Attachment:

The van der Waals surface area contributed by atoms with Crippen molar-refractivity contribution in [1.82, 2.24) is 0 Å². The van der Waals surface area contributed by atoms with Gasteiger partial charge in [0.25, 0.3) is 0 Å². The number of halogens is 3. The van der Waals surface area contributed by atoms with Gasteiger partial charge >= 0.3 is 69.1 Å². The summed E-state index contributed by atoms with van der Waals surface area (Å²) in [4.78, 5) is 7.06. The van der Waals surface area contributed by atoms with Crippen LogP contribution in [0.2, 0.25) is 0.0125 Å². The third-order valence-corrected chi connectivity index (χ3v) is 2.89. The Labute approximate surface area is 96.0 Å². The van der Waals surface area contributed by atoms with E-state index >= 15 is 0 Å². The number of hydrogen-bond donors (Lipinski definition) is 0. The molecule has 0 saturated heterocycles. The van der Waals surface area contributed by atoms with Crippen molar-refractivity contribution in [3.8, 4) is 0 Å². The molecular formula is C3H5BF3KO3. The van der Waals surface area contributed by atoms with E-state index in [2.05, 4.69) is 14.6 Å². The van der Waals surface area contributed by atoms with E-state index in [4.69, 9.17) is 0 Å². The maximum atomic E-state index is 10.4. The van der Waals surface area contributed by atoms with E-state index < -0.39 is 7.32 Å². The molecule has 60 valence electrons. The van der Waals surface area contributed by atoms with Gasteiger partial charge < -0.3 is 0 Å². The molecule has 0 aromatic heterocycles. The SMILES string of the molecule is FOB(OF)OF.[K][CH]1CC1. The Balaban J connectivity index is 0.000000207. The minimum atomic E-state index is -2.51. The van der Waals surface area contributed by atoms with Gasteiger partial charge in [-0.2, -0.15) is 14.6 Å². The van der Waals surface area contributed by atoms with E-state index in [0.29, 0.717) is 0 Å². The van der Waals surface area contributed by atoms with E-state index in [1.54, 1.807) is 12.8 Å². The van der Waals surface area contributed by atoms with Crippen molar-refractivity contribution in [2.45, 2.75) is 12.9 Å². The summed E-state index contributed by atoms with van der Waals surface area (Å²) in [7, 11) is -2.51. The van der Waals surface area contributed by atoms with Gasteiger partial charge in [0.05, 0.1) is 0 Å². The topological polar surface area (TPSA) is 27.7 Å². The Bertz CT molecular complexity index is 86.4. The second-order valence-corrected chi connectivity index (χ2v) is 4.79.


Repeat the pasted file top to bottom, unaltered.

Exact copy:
The van der Waals surface area contributed by atoms with Crippen molar-refractivity contribution in [1.82, 2.24) is 0 Å². The van der Waals surface area contributed by atoms with Gasteiger partial charge in [0.25, 0.3) is 0 Å². The number of halogens is 3. The van der Waals surface area contributed by atoms with Gasteiger partial charge >= 0.3 is 69.1 Å². The summed E-state index contributed by atoms with van der Waals surface area (Å²) in [4.78, 5) is 7.06. The van der Waals surface area contributed by atoms with Crippen LogP contribution in [0.2, 0.25) is 0.0125 Å². The third-order valence-corrected chi connectivity index (χ3v) is 2.89. The Labute approximate surface area is 96.0 Å². The van der Waals surface area contributed by atoms with E-state index >= 15 is 0 Å². The number of hydrogen-bond donors (Lipinski definition) is 0. The molecule has 0 saturated heterocycles. The van der Waals surface area contributed by atoms with Crippen molar-refractivity contribution in [3.8, 4) is 0 Å². The molecular formula is C3H5BF3KO3. The van der Waals surface area contributed by atoms with E-state index in [2.05, 4.69) is 14.6 Å². The van der Waals surface area contributed by atoms with E-state index in [4.69, 9.17) is 0 Å². The maximum atomic E-state index is 10.4. The van der Waals surface area contributed by atoms with E-state index < -0.39 is 7.32 Å². The molecule has 60 valence electrons. The van der Waals surface area contributed by atoms with Gasteiger partial charge < -0.3 is 0 Å². The molecule has 0 aromatic heterocycles. The SMILES string of the molecule is FOB(OF)OF.[K][CH]1CC1. The Balaban J connectivity index is 0.000000207. The minimum atomic E-state index is -2.51. The van der Waals surface area contributed by atoms with Gasteiger partial charge in [-0.2, -0.15) is 14.6 Å². The van der Waals surface area contributed by atoms with E-state index in [0.29, 0.717) is 0 Å². The van der Waals surface area contributed by atoms with E-state index in [1.54, 1.807) is 12.8 Å². The van der Waals surface area contributed by atoms with Crippen molar-refractivity contribution in [2.45, 2.75) is 12.9 Å². The summed E-state index contributed by atoms with van der Waals surface area (Å²) in [7, 11) is -2.51. The van der Waals surface area contributed by atoms with Gasteiger partial charge in [0.05, 0.1) is 0 Å². The topological polar surface area (TPSA) is 27.7 Å². The Bertz CT molecular complexity index is 86.4. The second-order valence-corrected chi connectivity index (χ2v) is 4.79.